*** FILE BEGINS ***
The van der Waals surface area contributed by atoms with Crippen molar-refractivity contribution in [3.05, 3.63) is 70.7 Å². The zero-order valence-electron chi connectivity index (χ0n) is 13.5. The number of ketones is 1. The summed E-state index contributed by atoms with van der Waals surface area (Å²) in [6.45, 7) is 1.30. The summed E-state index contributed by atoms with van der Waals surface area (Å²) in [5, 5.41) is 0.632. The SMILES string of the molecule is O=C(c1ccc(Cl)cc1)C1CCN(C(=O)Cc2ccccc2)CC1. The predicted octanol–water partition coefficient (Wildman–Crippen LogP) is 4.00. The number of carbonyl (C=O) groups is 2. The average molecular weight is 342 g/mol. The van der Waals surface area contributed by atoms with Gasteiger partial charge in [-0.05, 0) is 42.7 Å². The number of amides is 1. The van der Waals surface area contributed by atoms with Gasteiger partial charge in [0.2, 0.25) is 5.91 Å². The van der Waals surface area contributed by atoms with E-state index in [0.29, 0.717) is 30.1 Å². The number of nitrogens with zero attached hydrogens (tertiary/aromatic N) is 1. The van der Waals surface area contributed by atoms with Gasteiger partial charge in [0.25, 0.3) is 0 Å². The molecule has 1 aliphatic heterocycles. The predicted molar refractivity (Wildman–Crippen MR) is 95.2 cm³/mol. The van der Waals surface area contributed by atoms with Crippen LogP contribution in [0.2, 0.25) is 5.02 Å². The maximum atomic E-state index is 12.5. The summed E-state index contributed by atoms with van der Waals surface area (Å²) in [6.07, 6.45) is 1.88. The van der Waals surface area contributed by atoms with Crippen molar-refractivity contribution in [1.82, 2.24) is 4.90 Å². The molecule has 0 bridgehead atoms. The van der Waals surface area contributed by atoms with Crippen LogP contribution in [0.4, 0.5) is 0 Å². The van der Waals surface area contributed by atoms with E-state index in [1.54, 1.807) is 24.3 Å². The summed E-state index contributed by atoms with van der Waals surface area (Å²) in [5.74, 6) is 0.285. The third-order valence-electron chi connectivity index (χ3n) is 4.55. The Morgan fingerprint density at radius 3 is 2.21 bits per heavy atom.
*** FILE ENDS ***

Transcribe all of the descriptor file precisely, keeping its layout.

The van der Waals surface area contributed by atoms with Crippen molar-refractivity contribution in [3.05, 3.63) is 70.7 Å². The zero-order valence-electron chi connectivity index (χ0n) is 13.5. The number of ketones is 1. The summed E-state index contributed by atoms with van der Waals surface area (Å²) in [6.45, 7) is 1.30. The summed E-state index contributed by atoms with van der Waals surface area (Å²) in [5, 5.41) is 0.632. The SMILES string of the molecule is O=C(c1ccc(Cl)cc1)C1CCN(C(=O)Cc2ccccc2)CC1. The predicted octanol–water partition coefficient (Wildman–Crippen LogP) is 4.00. The number of carbonyl (C=O) groups is 2. The average molecular weight is 342 g/mol. The van der Waals surface area contributed by atoms with Gasteiger partial charge in [-0.05, 0) is 42.7 Å². The number of amides is 1. The van der Waals surface area contributed by atoms with Gasteiger partial charge in [0.2, 0.25) is 5.91 Å². The van der Waals surface area contributed by atoms with E-state index in [0.29, 0.717) is 30.1 Å². The number of nitrogens with zero attached hydrogens (tertiary/aromatic N) is 1. The van der Waals surface area contributed by atoms with Gasteiger partial charge in [0.25, 0.3) is 0 Å². The molecule has 1 aliphatic heterocycles. The predicted molar refractivity (Wildman–Crippen MR) is 95.2 cm³/mol. The van der Waals surface area contributed by atoms with Crippen LogP contribution in [0.2, 0.25) is 5.02 Å². The maximum atomic E-state index is 12.5. The summed E-state index contributed by atoms with van der Waals surface area (Å²) in [6.07, 6.45) is 1.88. The van der Waals surface area contributed by atoms with Crippen molar-refractivity contribution in [1.82, 2.24) is 4.90 Å². The molecule has 0 bridgehead atoms. The van der Waals surface area contributed by atoms with Crippen LogP contribution in [0.4, 0.5) is 0 Å². The van der Waals surface area contributed by atoms with E-state index in [1.54, 1.807) is 24.3 Å². The summed E-state index contributed by atoms with van der Waals surface area (Å²) in [5.74, 6) is 0.285. The third-order valence-electron chi connectivity index (χ3n) is 4.55. The Morgan fingerprint density at radius 3 is 2.21 bits per heavy atom.